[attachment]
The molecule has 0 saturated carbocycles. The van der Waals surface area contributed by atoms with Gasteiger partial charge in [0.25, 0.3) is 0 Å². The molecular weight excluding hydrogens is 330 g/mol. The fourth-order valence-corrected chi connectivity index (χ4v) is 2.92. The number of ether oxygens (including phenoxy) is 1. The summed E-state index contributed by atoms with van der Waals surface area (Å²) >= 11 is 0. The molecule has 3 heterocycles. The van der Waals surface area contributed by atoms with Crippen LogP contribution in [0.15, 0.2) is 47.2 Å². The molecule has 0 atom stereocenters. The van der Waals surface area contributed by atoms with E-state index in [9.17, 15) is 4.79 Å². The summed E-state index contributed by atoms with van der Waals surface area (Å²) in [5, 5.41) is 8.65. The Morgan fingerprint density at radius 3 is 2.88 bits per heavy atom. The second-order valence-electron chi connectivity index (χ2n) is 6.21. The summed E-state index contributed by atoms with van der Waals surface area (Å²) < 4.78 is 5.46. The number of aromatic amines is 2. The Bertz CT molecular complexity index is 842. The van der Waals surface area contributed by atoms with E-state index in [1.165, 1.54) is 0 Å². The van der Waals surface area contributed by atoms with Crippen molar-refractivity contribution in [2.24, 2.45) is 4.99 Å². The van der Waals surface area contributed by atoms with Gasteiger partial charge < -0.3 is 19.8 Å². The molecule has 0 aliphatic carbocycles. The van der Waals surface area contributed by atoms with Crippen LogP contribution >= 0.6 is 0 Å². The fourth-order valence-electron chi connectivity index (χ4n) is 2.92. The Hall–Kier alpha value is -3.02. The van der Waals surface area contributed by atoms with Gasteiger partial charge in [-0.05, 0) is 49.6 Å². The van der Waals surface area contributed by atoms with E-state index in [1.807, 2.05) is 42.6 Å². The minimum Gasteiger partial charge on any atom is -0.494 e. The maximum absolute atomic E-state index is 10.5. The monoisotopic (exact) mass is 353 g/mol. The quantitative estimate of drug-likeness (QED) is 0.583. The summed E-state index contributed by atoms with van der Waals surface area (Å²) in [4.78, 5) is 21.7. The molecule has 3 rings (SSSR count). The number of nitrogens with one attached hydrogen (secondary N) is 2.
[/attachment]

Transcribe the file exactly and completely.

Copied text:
The molecule has 0 saturated carbocycles. The van der Waals surface area contributed by atoms with Gasteiger partial charge in [0.25, 0.3) is 0 Å². The molecular weight excluding hydrogens is 330 g/mol. The fourth-order valence-corrected chi connectivity index (χ4v) is 2.92. The number of ether oxygens (including phenoxy) is 1. The summed E-state index contributed by atoms with van der Waals surface area (Å²) >= 11 is 0. The molecule has 3 heterocycles. The van der Waals surface area contributed by atoms with Crippen LogP contribution in [0.15, 0.2) is 47.2 Å². The molecule has 0 atom stereocenters. The van der Waals surface area contributed by atoms with E-state index in [9.17, 15) is 4.79 Å². The summed E-state index contributed by atoms with van der Waals surface area (Å²) in [5, 5.41) is 8.65. The Morgan fingerprint density at radius 3 is 2.88 bits per heavy atom. The second-order valence-electron chi connectivity index (χ2n) is 6.21. The summed E-state index contributed by atoms with van der Waals surface area (Å²) < 4.78 is 5.46. The number of aromatic amines is 2. The Bertz CT molecular complexity index is 842. The van der Waals surface area contributed by atoms with E-state index in [1.165, 1.54) is 0 Å². The van der Waals surface area contributed by atoms with Crippen molar-refractivity contribution in [2.24, 2.45) is 4.99 Å². The van der Waals surface area contributed by atoms with Gasteiger partial charge < -0.3 is 19.8 Å². The molecule has 0 aliphatic carbocycles. The van der Waals surface area contributed by atoms with Crippen LogP contribution >= 0.6 is 0 Å². The fourth-order valence-electron chi connectivity index (χ4n) is 2.92. The Hall–Kier alpha value is -3.02. The van der Waals surface area contributed by atoms with Gasteiger partial charge in [-0.05, 0) is 49.6 Å². The van der Waals surface area contributed by atoms with E-state index in [1.807, 2.05) is 42.6 Å². The minimum Gasteiger partial charge on any atom is -0.494 e. The maximum absolute atomic E-state index is 10.5. The monoisotopic (exact) mass is 353 g/mol. The quantitative estimate of drug-likeness (QED) is 0.583. The summed E-state index contributed by atoms with van der Waals surface area (Å²) in [4.78, 5) is 21.7. The molecule has 3 rings (SSSR count). The number of nitrogens with one attached hydrogen (secondary N) is 2.